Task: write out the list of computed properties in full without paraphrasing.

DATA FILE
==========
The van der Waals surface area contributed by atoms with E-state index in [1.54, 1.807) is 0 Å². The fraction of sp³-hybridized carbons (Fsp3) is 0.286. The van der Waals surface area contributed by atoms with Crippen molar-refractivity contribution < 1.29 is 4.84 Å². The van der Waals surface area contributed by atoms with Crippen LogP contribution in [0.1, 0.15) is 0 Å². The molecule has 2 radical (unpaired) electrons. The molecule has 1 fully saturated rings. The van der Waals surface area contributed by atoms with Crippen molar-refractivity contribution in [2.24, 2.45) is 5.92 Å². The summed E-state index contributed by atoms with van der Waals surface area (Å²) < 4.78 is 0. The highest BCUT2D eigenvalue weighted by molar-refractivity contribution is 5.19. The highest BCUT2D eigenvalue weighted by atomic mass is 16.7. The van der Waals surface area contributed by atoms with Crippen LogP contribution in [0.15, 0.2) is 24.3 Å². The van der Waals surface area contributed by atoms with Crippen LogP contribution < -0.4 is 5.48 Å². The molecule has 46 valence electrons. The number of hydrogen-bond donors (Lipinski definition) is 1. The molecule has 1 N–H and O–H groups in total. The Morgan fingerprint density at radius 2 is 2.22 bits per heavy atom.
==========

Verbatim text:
The van der Waals surface area contributed by atoms with E-state index in [1.54, 1.807) is 0 Å². The fraction of sp³-hybridized carbons (Fsp3) is 0.286. The van der Waals surface area contributed by atoms with Crippen molar-refractivity contribution < 1.29 is 4.84 Å². The van der Waals surface area contributed by atoms with Crippen LogP contribution in [0.1, 0.15) is 0 Å². The molecule has 2 radical (unpaired) electrons. The molecule has 1 fully saturated rings. The van der Waals surface area contributed by atoms with Crippen molar-refractivity contribution in [2.24, 2.45) is 5.92 Å². The summed E-state index contributed by atoms with van der Waals surface area (Å²) < 4.78 is 0. The highest BCUT2D eigenvalue weighted by molar-refractivity contribution is 5.19. The highest BCUT2D eigenvalue weighted by atomic mass is 16.7. The van der Waals surface area contributed by atoms with Crippen LogP contribution in [0.15, 0.2) is 24.3 Å². The van der Waals surface area contributed by atoms with Crippen LogP contribution < -0.4 is 5.48 Å². The molecule has 46 valence electrons. The number of hydrogen-bond donors (Lipinski definition) is 1. The molecule has 1 N–H and O–H groups in total. The Morgan fingerprint density at radius 2 is 2.22 bits per heavy atom.